We welcome news that credit unions are now entering the mortgage market in Ireland.

The loan book has historically been one of the most significant assets on the credit union balance sheet. It is also the biggest source of income for credit unions.  We find that credit unions are now experiencing a significant fall in the level of their loan books and as a result, a decline in the level of loan interest income.  This decline in loan interest income, coupled with a fall in investment returns, is having a serious impact on credit unions’ ability to cover their overheads, pay dividends to their members and in extreme cases, to survive.

One of the biggest challenges facing credit unions is to come up with new loan products that are relevant to their members’ needs and to offer these loan products at attractive interest rates.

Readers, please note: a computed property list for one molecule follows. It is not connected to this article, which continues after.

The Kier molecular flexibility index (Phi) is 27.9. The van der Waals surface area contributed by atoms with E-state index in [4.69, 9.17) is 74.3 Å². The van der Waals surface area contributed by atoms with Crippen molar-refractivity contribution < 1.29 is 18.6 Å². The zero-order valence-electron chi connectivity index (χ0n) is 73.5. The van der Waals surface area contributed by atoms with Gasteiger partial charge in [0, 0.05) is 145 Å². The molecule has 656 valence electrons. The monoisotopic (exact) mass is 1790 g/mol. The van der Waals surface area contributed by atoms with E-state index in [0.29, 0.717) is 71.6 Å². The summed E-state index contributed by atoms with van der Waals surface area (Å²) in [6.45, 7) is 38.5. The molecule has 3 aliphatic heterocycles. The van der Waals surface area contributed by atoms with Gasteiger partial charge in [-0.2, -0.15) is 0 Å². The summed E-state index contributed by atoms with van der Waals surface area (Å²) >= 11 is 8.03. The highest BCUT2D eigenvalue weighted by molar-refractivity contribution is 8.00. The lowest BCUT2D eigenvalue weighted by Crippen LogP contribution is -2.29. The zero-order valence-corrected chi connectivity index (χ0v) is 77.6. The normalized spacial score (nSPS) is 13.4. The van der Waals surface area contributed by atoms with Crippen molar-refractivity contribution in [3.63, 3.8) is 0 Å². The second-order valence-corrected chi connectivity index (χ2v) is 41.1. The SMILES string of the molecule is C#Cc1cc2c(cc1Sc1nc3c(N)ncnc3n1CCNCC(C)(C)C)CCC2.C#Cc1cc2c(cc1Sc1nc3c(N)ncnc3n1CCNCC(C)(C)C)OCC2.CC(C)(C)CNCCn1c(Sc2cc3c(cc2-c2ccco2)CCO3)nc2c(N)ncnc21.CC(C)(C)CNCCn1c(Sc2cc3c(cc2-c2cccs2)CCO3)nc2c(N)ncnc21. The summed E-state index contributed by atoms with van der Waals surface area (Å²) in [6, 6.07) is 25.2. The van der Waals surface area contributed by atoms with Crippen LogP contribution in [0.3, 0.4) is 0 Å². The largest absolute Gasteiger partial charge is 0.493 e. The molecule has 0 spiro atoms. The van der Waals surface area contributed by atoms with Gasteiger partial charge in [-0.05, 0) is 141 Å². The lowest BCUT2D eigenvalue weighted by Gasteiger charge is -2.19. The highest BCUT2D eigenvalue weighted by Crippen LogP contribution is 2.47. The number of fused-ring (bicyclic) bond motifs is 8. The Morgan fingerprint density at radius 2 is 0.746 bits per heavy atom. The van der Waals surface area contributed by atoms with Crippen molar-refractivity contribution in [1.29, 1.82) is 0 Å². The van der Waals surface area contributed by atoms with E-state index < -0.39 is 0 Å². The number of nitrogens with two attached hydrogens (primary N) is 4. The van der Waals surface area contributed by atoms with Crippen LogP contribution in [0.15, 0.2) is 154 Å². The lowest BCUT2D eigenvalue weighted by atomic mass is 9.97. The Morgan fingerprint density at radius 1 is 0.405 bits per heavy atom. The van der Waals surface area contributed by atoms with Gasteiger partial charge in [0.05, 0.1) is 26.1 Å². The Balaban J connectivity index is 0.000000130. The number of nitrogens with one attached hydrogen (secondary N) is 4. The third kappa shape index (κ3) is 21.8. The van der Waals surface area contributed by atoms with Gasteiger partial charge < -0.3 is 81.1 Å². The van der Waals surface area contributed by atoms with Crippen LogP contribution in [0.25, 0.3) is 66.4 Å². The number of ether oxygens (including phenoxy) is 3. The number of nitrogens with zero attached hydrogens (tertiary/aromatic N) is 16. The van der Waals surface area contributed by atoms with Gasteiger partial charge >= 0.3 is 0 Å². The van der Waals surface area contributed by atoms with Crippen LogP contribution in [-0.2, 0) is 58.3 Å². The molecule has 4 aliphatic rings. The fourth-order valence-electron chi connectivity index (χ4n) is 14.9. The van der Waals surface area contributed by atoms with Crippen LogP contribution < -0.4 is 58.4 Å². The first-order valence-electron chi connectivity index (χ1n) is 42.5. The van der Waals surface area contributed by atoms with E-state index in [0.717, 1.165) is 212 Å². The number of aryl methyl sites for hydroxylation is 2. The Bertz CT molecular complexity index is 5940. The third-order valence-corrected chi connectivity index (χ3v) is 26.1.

At present, credit unions can only issue up to 10% of their loan books in the form of long term lending, although we understand that the Central Bank is in the process of reviewing this limit.   This could pave the way for many credit unions with significant funds available to lend, to offer longer term mortgage products to their members.

Whilst this is welcome news, we would advise those credit unions that are considering entering the mortgage market to ensure they have the right policies and underwriting procedures in place before making any decision on how they will proceed. Consideration should also be given to whether the credit union needs to outsource some of the processes such as legal and credit control where it feels that it does not have the necessary expertise in-house.

We believe that with careful planning, there are opportunities for credit unions in the mortgage market. There is undoubtedly a demand for new products in the market but we advise credit unions to exercise caution in relation how they proceed. With greater loans comes greater risk.

We look forward to watching how this plays out in the coming years.